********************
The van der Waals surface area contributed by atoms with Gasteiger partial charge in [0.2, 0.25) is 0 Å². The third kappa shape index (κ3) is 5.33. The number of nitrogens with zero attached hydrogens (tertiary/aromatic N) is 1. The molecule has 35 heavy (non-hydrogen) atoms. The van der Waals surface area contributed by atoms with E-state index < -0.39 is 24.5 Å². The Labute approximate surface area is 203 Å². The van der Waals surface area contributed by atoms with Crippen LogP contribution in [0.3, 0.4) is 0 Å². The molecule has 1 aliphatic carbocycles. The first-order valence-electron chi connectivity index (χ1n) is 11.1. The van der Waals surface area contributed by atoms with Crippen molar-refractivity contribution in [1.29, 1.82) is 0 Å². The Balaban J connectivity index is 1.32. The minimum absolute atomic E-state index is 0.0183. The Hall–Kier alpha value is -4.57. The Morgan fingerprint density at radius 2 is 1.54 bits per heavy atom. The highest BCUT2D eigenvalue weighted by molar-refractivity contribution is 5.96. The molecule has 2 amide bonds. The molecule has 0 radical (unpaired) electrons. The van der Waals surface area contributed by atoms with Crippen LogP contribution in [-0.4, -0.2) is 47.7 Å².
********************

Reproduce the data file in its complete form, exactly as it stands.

The van der Waals surface area contributed by atoms with Gasteiger partial charge in [0.2, 0.25) is 0 Å². The third kappa shape index (κ3) is 5.33. The number of nitrogens with zero attached hydrogens (tertiary/aromatic N) is 1. The molecule has 35 heavy (non-hydrogen) atoms. The van der Waals surface area contributed by atoms with E-state index < -0.39 is 24.5 Å². The Labute approximate surface area is 203 Å². The van der Waals surface area contributed by atoms with Crippen LogP contribution in [0.3, 0.4) is 0 Å². The molecule has 1 aliphatic carbocycles. The first-order valence-electron chi connectivity index (χ1n) is 11.1. The van der Waals surface area contributed by atoms with Crippen molar-refractivity contribution in [1.29, 1.82) is 0 Å². The Balaban J connectivity index is 1.32. The minimum absolute atomic E-state index is 0.0183. The Hall–Kier alpha value is -4.57. The Morgan fingerprint density at radius 2 is 1.54 bits per heavy atom. The highest BCUT2D eigenvalue weighted by molar-refractivity contribution is 5.96. The molecule has 2 amide bonds. The molecule has 0 radical (unpaired) electrons. The van der Waals surface area contributed by atoms with Crippen LogP contribution in [-0.4, -0.2) is 47.7 Å².